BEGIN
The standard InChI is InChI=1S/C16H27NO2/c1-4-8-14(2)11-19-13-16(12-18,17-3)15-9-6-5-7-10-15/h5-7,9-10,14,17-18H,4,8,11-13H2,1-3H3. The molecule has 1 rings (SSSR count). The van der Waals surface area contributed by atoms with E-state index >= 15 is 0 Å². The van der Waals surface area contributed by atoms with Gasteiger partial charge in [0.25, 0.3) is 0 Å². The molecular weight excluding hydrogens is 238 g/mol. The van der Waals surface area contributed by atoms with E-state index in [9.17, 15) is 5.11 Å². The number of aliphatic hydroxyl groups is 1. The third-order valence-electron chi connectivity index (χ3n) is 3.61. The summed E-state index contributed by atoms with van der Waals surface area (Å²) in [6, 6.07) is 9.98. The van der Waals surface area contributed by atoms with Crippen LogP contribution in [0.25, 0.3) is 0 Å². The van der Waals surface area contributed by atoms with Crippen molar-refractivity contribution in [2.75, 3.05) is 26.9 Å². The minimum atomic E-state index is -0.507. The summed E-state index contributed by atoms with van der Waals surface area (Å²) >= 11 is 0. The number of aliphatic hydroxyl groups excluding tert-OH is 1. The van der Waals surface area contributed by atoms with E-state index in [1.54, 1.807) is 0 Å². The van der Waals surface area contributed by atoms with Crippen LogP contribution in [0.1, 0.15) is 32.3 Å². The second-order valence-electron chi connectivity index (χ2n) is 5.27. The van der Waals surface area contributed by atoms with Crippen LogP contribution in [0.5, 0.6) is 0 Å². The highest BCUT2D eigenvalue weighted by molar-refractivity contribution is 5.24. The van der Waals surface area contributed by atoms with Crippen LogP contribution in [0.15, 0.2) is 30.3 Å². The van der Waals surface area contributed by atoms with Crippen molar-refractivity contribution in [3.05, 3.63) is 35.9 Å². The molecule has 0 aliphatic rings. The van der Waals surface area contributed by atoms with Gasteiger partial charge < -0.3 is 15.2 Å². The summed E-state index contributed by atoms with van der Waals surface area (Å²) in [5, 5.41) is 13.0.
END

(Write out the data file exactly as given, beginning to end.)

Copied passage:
The standard InChI is InChI=1S/C16H27NO2/c1-4-8-14(2)11-19-13-16(12-18,17-3)15-9-6-5-7-10-15/h5-7,9-10,14,17-18H,4,8,11-13H2,1-3H3. The molecule has 1 rings (SSSR count). The van der Waals surface area contributed by atoms with E-state index >= 15 is 0 Å². The van der Waals surface area contributed by atoms with Gasteiger partial charge in [0.25, 0.3) is 0 Å². The molecular weight excluding hydrogens is 238 g/mol. The van der Waals surface area contributed by atoms with E-state index in [9.17, 15) is 5.11 Å². The number of aliphatic hydroxyl groups is 1. The third-order valence-electron chi connectivity index (χ3n) is 3.61. The summed E-state index contributed by atoms with van der Waals surface area (Å²) in [6, 6.07) is 9.98. The van der Waals surface area contributed by atoms with Crippen LogP contribution in [0.25, 0.3) is 0 Å². The van der Waals surface area contributed by atoms with Crippen molar-refractivity contribution in [2.75, 3.05) is 26.9 Å². The minimum atomic E-state index is -0.507. The summed E-state index contributed by atoms with van der Waals surface area (Å²) >= 11 is 0. The number of aliphatic hydroxyl groups excluding tert-OH is 1. The van der Waals surface area contributed by atoms with E-state index in [1.54, 1.807) is 0 Å². The van der Waals surface area contributed by atoms with Crippen LogP contribution in [0.1, 0.15) is 32.3 Å². The second-order valence-electron chi connectivity index (χ2n) is 5.27. The van der Waals surface area contributed by atoms with Crippen LogP contribution in [0.5, 0.6) is 0 Å². The highest BCUT2D eigenvalue weighted by molar-refractivity contribution is 5.24. The van der Waals surface area contributed by atoms with Crippen LogP contribution in [0.15, 0.2) is 30.3 Å². The van der Waals surface area contributed by atoms with Crippen molar-refractivity contribution in [3.05, 3.63) is 35.9 Å². The molecule has 0 aliphatic rings. The van der Waals surface area contributed by atoms with Gasteiger partial charge < -0.3 is 15.2 Å². The summed E-state index contributed by atoms with van der Waals surface area (Å²) in [5, 5.41) is 13.0.